The Fate of the Disbelievers

Many claim the Quran is a book of justice, peace and equality. This assertion is often used to promote a kinder, gentler Islam but is rarely backed with examples.  When I read or hear these assertions, I find myself cringing a little because that is not what I find when I open the covers of the book. I’ve been thinking about how I can reach such a different conclusion; how I find a book full of threats and an overtly angry and punishing God.

I’m sympathetic to the modern-day pressures felt by the Muslim community. Justified feelings of humility and the pressures of post-colonialism have colored Islamic thought in the last two centuries and things have gotten even more ugly in this post  9/11 world. The current state of the Muslim world is a complex subject to be explored and deserves an honest introspection.

However, my argument is that Islam and Muslims have always been pitted against the disbelievers. Early on in Islamic history, Muslims tried hard to separate themselves from the disbelievers and the enmity and violent upheaval of those times find themselves into the verse.

Islam does offer  justice to those within a Muslim society and to the believers. The  poor are given charity, the orphans are cared for. Murderers and thieves are punished. Even women have a right to support by their male relatives in all instances, although she may have to share her husband with others, and accept a lesser inheritance. Slavery is acceptable in the eyes of Allah, but kindness to your human property is highly prized and rewarded. Religious minorities are protected, although at the cost of the jizya. The Quran outlines all the things necessary for a functioning society, but at at the heart of this society, Islam must prevail:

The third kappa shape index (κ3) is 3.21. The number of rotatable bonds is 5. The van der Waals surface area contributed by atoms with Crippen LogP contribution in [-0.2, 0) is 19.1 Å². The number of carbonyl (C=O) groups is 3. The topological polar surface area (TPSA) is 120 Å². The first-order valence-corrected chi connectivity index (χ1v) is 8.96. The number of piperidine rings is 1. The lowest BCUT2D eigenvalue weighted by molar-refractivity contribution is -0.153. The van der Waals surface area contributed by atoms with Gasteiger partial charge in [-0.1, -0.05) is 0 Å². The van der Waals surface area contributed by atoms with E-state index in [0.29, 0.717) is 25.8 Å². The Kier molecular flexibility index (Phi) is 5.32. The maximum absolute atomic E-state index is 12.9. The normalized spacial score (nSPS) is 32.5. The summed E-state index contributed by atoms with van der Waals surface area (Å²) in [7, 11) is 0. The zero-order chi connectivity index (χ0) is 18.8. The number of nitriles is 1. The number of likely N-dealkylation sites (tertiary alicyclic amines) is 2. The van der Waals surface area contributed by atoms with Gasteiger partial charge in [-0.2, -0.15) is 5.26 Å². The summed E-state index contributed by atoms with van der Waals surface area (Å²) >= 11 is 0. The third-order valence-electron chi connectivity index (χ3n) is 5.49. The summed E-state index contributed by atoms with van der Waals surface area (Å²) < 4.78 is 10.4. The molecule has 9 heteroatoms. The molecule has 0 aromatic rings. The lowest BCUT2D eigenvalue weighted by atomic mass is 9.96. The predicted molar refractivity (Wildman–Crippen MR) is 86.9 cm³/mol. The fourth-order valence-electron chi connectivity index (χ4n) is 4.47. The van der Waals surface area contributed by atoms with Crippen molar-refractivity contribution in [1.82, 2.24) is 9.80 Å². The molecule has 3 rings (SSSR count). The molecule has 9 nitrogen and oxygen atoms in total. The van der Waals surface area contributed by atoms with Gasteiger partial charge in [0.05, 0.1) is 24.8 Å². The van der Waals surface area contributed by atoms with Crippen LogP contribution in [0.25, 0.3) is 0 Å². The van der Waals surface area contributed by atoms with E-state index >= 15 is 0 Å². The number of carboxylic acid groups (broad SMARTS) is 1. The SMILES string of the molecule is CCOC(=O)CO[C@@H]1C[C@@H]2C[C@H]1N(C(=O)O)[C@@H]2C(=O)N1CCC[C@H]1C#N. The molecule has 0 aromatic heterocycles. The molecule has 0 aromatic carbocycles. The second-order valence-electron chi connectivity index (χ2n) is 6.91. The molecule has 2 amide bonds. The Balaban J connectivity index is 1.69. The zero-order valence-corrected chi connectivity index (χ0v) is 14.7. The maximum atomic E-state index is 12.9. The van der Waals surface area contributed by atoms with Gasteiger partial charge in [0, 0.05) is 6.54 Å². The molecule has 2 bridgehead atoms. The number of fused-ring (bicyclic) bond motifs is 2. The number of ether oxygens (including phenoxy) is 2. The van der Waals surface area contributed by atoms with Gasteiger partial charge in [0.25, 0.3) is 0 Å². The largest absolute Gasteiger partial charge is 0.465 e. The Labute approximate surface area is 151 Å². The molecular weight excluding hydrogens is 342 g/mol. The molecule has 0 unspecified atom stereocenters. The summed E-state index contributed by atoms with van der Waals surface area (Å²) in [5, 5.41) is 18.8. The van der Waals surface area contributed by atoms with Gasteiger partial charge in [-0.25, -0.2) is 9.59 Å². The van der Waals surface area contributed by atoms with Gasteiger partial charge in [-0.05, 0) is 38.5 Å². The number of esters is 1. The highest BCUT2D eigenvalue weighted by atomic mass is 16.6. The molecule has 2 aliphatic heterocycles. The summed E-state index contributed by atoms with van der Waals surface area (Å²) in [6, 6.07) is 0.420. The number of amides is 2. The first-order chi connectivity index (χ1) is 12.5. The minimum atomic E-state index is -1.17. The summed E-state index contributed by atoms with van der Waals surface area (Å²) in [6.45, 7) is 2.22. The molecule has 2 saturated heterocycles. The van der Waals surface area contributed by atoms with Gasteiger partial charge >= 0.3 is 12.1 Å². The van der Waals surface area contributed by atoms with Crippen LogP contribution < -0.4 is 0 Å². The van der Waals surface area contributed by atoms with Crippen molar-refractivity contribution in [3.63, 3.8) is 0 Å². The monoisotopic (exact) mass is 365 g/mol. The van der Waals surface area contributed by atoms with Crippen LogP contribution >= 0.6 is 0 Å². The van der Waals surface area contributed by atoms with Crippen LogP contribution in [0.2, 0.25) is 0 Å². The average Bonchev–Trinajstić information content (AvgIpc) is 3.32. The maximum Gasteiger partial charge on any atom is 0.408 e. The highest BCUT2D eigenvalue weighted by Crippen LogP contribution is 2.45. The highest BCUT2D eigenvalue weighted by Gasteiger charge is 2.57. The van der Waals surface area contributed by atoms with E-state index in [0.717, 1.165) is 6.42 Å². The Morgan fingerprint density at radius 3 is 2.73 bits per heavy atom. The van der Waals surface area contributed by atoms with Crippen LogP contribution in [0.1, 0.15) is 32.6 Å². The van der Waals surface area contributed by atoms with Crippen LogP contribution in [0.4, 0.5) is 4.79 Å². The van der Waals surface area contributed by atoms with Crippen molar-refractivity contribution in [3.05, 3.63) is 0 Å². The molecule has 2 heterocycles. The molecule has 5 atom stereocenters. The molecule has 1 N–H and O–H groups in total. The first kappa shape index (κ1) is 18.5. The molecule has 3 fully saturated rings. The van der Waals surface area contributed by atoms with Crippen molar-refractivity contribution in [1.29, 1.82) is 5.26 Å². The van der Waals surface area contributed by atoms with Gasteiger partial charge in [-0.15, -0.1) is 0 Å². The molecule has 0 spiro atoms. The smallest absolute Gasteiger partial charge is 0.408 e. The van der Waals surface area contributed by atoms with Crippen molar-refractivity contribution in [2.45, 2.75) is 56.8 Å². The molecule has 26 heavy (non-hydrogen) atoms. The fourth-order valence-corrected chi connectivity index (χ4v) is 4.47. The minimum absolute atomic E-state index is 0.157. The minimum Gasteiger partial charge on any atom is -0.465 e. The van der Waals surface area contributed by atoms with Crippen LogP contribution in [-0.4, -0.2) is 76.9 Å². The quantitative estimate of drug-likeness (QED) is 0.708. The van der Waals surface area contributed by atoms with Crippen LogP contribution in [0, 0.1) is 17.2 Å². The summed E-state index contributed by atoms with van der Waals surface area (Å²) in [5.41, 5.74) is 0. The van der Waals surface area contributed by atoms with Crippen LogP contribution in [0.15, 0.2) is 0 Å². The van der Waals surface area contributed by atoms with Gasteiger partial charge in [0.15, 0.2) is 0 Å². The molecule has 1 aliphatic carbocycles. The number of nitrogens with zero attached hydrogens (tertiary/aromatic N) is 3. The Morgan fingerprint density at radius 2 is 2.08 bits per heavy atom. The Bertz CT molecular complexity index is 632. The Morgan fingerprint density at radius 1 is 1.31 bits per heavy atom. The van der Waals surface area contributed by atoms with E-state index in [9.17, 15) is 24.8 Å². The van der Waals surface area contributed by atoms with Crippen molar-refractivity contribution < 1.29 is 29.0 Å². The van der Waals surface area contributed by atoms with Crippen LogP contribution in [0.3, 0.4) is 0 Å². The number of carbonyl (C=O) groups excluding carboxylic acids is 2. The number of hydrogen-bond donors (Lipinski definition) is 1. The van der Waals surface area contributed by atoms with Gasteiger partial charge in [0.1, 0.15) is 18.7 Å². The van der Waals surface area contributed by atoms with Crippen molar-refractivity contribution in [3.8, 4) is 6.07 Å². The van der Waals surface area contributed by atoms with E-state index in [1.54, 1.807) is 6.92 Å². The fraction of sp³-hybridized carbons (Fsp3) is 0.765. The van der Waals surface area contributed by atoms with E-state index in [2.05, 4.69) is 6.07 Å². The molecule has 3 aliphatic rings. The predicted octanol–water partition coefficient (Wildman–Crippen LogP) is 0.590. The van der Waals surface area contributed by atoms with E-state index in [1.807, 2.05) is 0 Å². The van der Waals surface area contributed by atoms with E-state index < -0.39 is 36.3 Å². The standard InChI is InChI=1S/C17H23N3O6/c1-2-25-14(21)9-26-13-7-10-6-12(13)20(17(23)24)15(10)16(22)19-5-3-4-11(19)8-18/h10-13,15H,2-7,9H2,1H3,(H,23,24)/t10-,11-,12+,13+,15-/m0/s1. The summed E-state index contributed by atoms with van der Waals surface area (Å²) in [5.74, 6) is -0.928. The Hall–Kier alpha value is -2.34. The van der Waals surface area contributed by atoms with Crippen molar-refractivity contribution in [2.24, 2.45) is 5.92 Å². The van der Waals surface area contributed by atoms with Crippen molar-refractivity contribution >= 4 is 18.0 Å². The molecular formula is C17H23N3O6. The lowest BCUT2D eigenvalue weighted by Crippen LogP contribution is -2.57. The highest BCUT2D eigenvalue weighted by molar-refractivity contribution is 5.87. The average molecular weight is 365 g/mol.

Fight those who believe not in Allah nor the Last Day, nor hold that forbidden which hath been forbidden by Allah and His Messenger, nor acknowledge the religion of Truth, (even if they are) of the People of the Book, until they pay the Jizya with willing submission, and feel themselves subdued (9:29).

It’s a matter of debate whether or not living under an  Islamic system of law as outlined in the Quran would be just to those living within it, either Muslim or not. However, it is often the case in religious systems that the concept of justice is carried out in the afterlife. From a purely supernatural standpoint, the fate of those who decide not to sumit to the laws of Islam and reject either the superiority of Allah or his existence altogether will surely be punished in the afterlife.

I don’t think those of us who disbelieve would have so many issues with religion if, in general, it was more universal and accepting of diverse human opinions. Religion creates a sort of tribalism, a dichotomy between us and them. Of course, humankind will tend toward this type of behavior with almost any ideology, but when it is codified into practice by the actual scripture it becomes more problematic because now the hatred and placement of inferiority of the other is sanctioned by God himself.

Yes, the Quran does speak of justice, but it is almost always juxtaposed against the dichotomy of the believers versus the unbelievers:

O ye who believe! stand out firmly for Allah, as witnesses to fair dealing, and let not the hatred of others to you make you swerve to wrong and depart from justice. Be just: that is next to piety: and fear Allah. For Allah is well-acquainted with all that ye do.

To those who believe and do deeds of righteousness hath Allah promised forgiveness and a great reward.